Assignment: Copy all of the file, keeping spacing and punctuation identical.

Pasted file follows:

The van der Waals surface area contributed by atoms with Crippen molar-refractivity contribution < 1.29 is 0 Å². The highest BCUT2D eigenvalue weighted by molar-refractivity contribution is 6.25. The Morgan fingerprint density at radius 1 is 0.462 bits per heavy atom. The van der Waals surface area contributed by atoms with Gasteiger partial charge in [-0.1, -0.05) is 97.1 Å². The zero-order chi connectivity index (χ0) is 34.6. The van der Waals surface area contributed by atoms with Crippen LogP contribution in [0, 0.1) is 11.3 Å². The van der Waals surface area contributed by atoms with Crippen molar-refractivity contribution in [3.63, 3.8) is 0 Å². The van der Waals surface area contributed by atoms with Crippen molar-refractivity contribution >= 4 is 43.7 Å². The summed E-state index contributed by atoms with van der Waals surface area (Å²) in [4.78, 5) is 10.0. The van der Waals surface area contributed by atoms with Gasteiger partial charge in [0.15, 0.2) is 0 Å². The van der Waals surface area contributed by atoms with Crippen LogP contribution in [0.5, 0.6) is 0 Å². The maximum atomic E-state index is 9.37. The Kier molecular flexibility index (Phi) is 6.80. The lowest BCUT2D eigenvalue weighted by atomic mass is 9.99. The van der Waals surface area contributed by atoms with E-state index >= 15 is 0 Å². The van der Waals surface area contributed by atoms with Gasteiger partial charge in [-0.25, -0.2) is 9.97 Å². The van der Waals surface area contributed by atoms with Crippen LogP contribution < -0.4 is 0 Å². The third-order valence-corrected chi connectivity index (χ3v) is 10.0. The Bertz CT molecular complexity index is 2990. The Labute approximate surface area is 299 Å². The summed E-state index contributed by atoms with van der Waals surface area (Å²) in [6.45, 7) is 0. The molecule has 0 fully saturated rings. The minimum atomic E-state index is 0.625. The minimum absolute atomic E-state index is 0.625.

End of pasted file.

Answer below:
The van der Waals surface area contributed by atoms with Crippen molar-refractivity contribution < 1.29 is 0 Å². The highest BCUT2D eigenvalue weighted by molar-refractivity contribution is 6.25. The Morgan fingerprint density at radius 1 is 0.462 bits per heavy atom. The van der Waals surface area contributed by atoms with Gasteiger partial charge in [-0.1, -0.05) is 97.1 Å². The zero-order chi connectivity index (χ0) is 34.6. The van der Waals surface area contributed by atoms with Crippen LogP contribution in [0, 0.1) is 11.3 Å². The van der Waals surface area contributed by atoms with Crippen molar-refractivity contribution in [3.63, 3.8) is 0 Å². The van der Waals surface area contributed by atoms with Crippen molar-refractivity contribution >= 4 is 43.7 Å². The summed E-state index contributed by atoms with van der Waals surface area (Å²) in [4.78, 5) is 10.0. The van der Waals surface area contributed by atoms with Gasteiger partial charge in [0.15, 0.2) is 0 Å². The van der Waals surface area contributed by atoms with Crippen LogP contribution in [0.5, 0.6) is 0 Å². The maximum atomic E-state index is 9.37. The Kier molecular flexibility index (Phi) is 6.80. The lowest BCUT2D eigenvalue weighted by atomic mass is 9.99. The van der Waals surface area contributed by atoms with E-state index >= 15 is 0 Å². The van der Waals surface area contributed by atoms with Gasteiger partial charge in [-0.25, -0.2) is 9.97 Å². The van der Waals surface area contributed by atoms with Crippen LogP contribution < -0.4 is 0 Å². The third-order valence-corrected chi connectivity index (χ3v) is 10.0. The Bertz CT molecular complexity index is 2990. The Labute approximate surface area is 299 Å². The summed E-state index contributed by atoms with van der Waals surface area (Å²) in [6.45, 7) is 0. The molecule has 0 fully saturated rings. The minimum atomic E-state index is 0.625. The minimum absolute atomic E-state index is 0.625.